We must never be too quick to say “I know this patient’s element is obviously Fire (or Wood or Earth or Metal or Water)”.  There is nothing “obvious” at all about the way in which an element presents itself to us.  We may learn to recognize its presence more and more clearly with time, but we should always keep a healthy small (or large) question-mark hanging over it, reminding us that elements can hide themselves so subtly behind manifestations of other elements that they still have the power to surprise us, as they do me even after all these years.

If the presence of an element were so simple to detect, we would all be brilliant five element acupuncturists early on in our career, but human beings are much more complex than we think.  So we should never underestimate the time it will take us to find the one element buried deep within the circle of all the elements which gives each of us our individual stamp of uniqueness.

Pride, as they say, comes before a fall, and never is this truer when trying to diagnose an element.  We risk much if we think our understanding of the elements is greater than it truly is.

In any case, the secret of good five element acupuncture is not simply managing to diagnose the right element, despite this being what many practitioners think.  Instead it is learning to respond appropriately to that particular element’s needs.  Even if we diagnose the right element, do we know how to respond to its needs in a way which makes the patient feel that they have been heard as they want to be heard?  If that understanding is not there, treatment will rest on fallow ground, however much it may be focused upon the right element.

Supposing, for example, that we diagnose a patient’s element, correctly, as Metal, but respond to it in a way which would be more appropriate to an Earth patient, offering a kind of “Oh dear, Oh dear, you poor thing” kind of response, we will find that our Metal patient soon backs away and decides not to continue treatment.  Our element may be Earth and it may be natural for us, mistakenly, to offer to all our patients what we ourselves feel most comfortable with.  Unfortunately, however, we have to learn to feel comfortable in the company of elements not our own.  To surround Metal, for example, with a kind of enveloping sympathy is not what it wants.  It will feel suffocated by it, its Lung unable to breathe.  Instead we must learn to offer the space it always wants to place between itself and others.

And the same holds true for how we need to approach our interactions with the other elements.  As far as possible, then, we must learn to suppress the needs of our own element and think ourselves into those of the element we have chosen to treat.  This is not an easy task, and one that it takes some skill and much practice to acquire.

 

 

 

Friday, September 13, 2019

34. Giving advice to patients

I recently received an email from a Chinese acupuncturist asking how she can improve the skills needed to help her patients cope with their problems. She writes, “How to interact with our patients is very subtle and skilful, and a very challenging task for us practitioners.  I really wish I could do better on this, but I don’t know how I could improve… (Their) problems are so tricky that I always have no suggestion to give.  I even sometimes don’t know how to comfort them when they are sad.  I wish I could say something to make them feel better!”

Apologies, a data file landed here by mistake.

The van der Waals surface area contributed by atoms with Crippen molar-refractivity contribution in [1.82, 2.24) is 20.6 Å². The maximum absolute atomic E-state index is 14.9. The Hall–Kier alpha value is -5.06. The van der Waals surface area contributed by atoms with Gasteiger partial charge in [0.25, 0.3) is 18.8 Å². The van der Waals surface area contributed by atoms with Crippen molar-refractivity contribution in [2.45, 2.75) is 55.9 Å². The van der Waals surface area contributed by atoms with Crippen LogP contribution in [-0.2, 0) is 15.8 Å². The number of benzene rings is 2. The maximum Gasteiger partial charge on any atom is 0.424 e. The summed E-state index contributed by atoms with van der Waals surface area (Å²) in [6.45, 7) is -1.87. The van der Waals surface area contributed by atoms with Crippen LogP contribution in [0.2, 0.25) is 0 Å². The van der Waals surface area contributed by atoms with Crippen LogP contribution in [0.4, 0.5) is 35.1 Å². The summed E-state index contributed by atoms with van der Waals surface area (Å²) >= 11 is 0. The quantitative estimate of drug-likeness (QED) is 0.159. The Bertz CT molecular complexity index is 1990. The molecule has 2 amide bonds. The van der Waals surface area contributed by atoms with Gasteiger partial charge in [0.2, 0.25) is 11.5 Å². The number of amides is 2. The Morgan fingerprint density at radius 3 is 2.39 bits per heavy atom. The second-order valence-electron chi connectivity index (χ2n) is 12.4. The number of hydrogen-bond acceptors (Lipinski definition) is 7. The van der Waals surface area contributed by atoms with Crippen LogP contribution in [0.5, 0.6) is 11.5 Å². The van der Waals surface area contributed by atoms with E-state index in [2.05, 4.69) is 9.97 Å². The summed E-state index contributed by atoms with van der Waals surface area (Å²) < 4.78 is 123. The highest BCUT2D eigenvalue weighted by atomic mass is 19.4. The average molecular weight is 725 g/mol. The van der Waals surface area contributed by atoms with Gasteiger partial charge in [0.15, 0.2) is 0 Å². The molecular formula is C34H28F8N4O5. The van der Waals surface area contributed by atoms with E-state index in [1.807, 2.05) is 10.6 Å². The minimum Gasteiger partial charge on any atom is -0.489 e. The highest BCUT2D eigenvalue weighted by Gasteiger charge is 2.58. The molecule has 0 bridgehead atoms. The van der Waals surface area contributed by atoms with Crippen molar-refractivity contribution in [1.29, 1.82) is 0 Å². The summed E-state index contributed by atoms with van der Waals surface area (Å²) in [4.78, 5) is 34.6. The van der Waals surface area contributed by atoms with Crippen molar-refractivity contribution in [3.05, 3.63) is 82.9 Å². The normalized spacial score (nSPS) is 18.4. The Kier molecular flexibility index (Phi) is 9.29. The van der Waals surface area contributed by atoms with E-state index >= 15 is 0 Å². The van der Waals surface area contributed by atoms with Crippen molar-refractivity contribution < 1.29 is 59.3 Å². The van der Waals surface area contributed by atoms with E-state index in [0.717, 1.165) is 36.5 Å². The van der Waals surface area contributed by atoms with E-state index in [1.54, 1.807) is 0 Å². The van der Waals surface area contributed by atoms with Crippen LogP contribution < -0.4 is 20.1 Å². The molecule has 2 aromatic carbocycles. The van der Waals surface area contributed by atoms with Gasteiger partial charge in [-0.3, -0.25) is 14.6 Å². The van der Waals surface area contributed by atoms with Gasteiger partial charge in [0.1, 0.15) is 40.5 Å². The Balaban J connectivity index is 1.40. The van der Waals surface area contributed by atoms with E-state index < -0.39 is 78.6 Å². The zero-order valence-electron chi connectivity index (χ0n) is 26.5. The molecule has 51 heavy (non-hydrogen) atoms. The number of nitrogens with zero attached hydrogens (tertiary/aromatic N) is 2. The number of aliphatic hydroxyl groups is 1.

I am sure that every practitioner can relate to what she says, for these are issues we have all struggled with in our practices, and no doubt continue to struggle with.  There is no one approach that will suit all practitioners, because we will each have worked out our own way of dealing with our patients.  As with everything we do, our own guardian element will shape our interactions with our patients and determine the nature of these interactions.  Some practitioners will be much more hands-on in their approach than others (perhaps those with Fire as their element), whilst others will be much less so, giving their patients more room to breathe as it were (perhaps those with Metal as their element).  No particular approach is better than any other, provided that the practitioner is aware at all times of how far what they are doing and saying matches their patient’s needs.

Of course this is where experience comes to our aid.  If I think back on the years of my practice, I realise that there were many occasions when my own very hands-on approach disturbed some of my patients, where allowing a little more space between us would have given them the time they needed to work out their own solutions to their problems.  As with any profession, we can only learn by hit-and-miss, and only experience will teach us how much advice it is helpful to give our patients, and what kind of advice this should be.   We always have to be careful not to assume anything about our patients.

Finally, it is helpful to remember that we are not there to solve our patients’ problems;  only they can do that.  Our help must focus on offering treatments which bring greater balance to their elements, and then allow these to do the work.